The S&P 500 rallied back this week to again set another high. The index was up 1.0% on the week as large cap domestic equities remain the source of outperformance. The Russell 2000 was down 0.4%.  The big news of the week was the crackdown in China regarding several sectors. The market was reminded of the fact that investments in the region are not without risks. The S&P/BNY Mellon China ADR Index was down 9.6% on the week. This dragged down the MSCI Emerging Market Index 3.3%. Thus far the U.S. equity market has remained resilient, potentially aided by a bounce in Chinese stocks late in the week that helped limit the damage.

The Bloomberg Barclays Aggregate Bond Index was up 0.4% as yields remain near their recent lows. The 10-year Treasury ended the week at 1.23%. Despite the surprise by many to this low level it remains one of the highest in the developed world. Germany remains the lowest at -0.43%. Should an investor seek maximum yield, they can get over 9% in local currency government bonds in Pakistan, Brazil, and South Africa.

The economic data was a bit behind expectations this week. New home sales were shy of expectations and fell 6.6% versus the prior month. Durable goods core capex orders also missed expectations. Consumer confidence was slightly ahead of expectations, but the real story is the dropping of future expectations versus the present situation. The gap has widened out to levels more emblematic of a mid-to-late cycle economy. It has tended to coincide with negative real wages and bond yields tend to fall going forward.

The Federal Reserve (Fed) convened this week to reiterate their transitory inflation view. The meeting and press release hinted at discussions on tapering but offered more in the way of a dovish tilt with employment goals being a long way off. The market reaction was muted versus historical standards. The increase in virus counts gave the Fed cover to maintain their course despite current high inflation readings. This was anticipated by the market and the Fed did not disappoint. The market is currently pricing in the first Fed Funds hike in 20 months. The last time we came down to these levels in 2013, it took 30 months before the Fed hiked. But it was at this time that the yield curve started flattening in a significant manner.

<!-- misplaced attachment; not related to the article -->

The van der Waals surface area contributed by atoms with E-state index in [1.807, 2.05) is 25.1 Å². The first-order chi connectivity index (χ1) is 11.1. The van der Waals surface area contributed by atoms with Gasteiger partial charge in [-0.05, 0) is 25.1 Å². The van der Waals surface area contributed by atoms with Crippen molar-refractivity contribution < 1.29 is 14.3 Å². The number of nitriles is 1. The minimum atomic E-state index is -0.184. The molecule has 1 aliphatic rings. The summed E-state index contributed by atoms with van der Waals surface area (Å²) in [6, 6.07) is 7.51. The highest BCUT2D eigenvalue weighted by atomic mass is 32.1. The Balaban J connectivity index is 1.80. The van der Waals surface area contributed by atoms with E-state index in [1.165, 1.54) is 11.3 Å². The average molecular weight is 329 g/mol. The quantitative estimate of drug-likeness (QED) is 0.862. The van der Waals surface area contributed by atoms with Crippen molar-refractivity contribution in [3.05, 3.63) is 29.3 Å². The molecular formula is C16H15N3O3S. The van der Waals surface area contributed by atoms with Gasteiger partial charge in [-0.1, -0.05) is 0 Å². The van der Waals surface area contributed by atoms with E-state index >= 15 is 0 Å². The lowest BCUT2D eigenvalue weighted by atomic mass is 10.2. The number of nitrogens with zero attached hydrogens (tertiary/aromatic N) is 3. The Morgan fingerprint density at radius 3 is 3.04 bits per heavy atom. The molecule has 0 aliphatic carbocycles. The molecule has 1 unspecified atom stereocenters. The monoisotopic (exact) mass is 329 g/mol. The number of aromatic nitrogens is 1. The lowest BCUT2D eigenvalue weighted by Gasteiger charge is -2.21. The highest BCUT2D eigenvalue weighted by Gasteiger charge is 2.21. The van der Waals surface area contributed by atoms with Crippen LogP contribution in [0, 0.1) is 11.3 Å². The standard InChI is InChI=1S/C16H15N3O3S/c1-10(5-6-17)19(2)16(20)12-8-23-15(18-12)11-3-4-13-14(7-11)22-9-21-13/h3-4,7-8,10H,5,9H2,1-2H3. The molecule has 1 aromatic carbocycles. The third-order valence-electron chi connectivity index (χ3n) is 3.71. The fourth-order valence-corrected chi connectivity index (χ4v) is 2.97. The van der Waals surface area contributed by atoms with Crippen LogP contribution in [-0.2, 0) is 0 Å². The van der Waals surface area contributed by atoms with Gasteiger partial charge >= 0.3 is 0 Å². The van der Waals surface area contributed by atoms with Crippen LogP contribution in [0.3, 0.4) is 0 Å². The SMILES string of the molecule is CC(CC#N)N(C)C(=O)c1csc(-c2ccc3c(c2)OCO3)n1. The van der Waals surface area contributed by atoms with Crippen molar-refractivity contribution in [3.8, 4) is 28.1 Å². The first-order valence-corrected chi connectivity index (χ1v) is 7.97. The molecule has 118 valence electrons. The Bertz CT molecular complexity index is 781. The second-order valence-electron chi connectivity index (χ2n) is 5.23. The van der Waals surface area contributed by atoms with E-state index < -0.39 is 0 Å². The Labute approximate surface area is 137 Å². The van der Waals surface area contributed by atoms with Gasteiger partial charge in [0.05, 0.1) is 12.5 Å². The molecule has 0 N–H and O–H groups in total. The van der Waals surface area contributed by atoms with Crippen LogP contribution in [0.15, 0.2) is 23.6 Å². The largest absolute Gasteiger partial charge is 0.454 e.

Source: BTC Capital Management, Bloomberg LP, Ibbotson Associates, FactSet, Refinitiv.
The information provided has been obtained from sources deemed reliable, but BTC Capital Management and its affiliates cannot guarantee accuracy. Past performance is not a guarantee of future returns. Performance over periods exceeding 12 months has been annualized.

The information within this document is for information purposes only and is not intended as an offer or solicitation with respect to the purchase or sale of any security. Statements in this report are based on the views of BTC Capital Management and on information available at the time this report was prepared. Rates are subject to change based on market and/or other conditions without notice. This commentary contains no investment recommendations and you should not interpret the statement in this report as investment, tax, legal, and/or financial planning advice. All investments involve risk, including the possible loss of principal. Investments are not FDIC insured and may lose value. 

Justin Carley, CFA, FLMI, Managing Director II

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